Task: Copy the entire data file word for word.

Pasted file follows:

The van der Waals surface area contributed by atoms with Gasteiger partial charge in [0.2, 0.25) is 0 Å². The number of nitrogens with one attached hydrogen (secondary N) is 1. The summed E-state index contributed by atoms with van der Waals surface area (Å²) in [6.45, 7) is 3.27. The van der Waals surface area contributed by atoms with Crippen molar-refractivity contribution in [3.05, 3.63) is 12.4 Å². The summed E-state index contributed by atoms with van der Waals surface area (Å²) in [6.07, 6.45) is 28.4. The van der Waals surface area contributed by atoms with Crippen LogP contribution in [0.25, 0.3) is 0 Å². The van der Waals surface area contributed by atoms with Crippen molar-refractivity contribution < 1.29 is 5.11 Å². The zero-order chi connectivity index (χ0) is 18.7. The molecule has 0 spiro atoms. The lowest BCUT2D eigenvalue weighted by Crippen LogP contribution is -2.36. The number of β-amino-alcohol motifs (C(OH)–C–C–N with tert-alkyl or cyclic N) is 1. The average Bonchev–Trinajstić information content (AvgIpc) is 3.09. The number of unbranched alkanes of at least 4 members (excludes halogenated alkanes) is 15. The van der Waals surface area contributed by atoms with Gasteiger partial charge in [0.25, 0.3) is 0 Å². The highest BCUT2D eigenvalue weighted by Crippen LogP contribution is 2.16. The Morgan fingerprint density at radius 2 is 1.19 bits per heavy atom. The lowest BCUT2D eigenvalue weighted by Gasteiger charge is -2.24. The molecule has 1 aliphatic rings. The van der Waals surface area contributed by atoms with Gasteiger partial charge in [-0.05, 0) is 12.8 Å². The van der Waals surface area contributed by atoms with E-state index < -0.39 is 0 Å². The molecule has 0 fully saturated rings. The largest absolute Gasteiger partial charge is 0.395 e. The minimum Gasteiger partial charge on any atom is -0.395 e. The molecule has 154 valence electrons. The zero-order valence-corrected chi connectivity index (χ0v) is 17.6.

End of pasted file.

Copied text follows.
The van der Waals surface area contributed by atoms with Gasteiger partial charge in [0.2, 0.25) is 0 Å². The number of nitrogens with one attached hydrogen (secondary N) is 1. The summed E-state index contributed by atoms with van der Waals surface area (Å²) in [6.45, 7) is 3.27. The van der Waals surface area contributed by atoms with Crippen molar-refractivity contribution in [3.05, 3.63) is 12.4 Å². The summed E-state index contributed by atoms with van der Waals surface area (Å²) in [6.07, 6.45) is 28.4. The van der Waals surface area contributed by atoms with Crippen LogP contribution in [0.25, 0.3) is 0 Å². The van der Waals surface area contributed by atoms with Crippen molar-refractivity contribution < 1.29 is 5.11 Å². The zero-order chi connectivity index (χ0) is 18.7. The molecule has 0 spiro atoms. The lowest BCUT2D eigenvalue weighted by Crippen LogP contribution is -2.36. The number of β-amino-alcohol motifs (C(OH)–C–C–N with tert-alkyl or cyclic N) is 1. The average Bonchev–Trinajstić information content (AvgIpc) is 3.09. The number of unbranched alkanes of at least 4 members (excludes halogenated alkanes) is 15. The van der Waals surface area contributed by atoms with Gasteiger partial charge in [0.25, 0.3) is 0 Å². The highest BCUT2D eigenvalue weighted by Crippen LogP contribution is 2.16. The Morgan fingerprint density at radius 2 is 1.19 bits per heavy atom. The lowest BCUT2D eigenvalue weighted by Gasteiger charge is -2.24. The molecule has 1 aliphatic rings. The van der Waals surface area contributed by atoms with Gasteiger partial charge in [-0.05, 0) is 12.8 Å². The van der Waals surface area contributed by atoms with E-state index < -0.39 is 0 Å². The molecule has 0 fully saturated rings. The largest absolute Gasteiger partial charge is 0.395 e. The minimum Gasteiger partial charge on any atom is -0.395 e. The molecule has 154 valence electrons. The zero-order valence-corrected chi connectivity index (χ0v) is 17.6.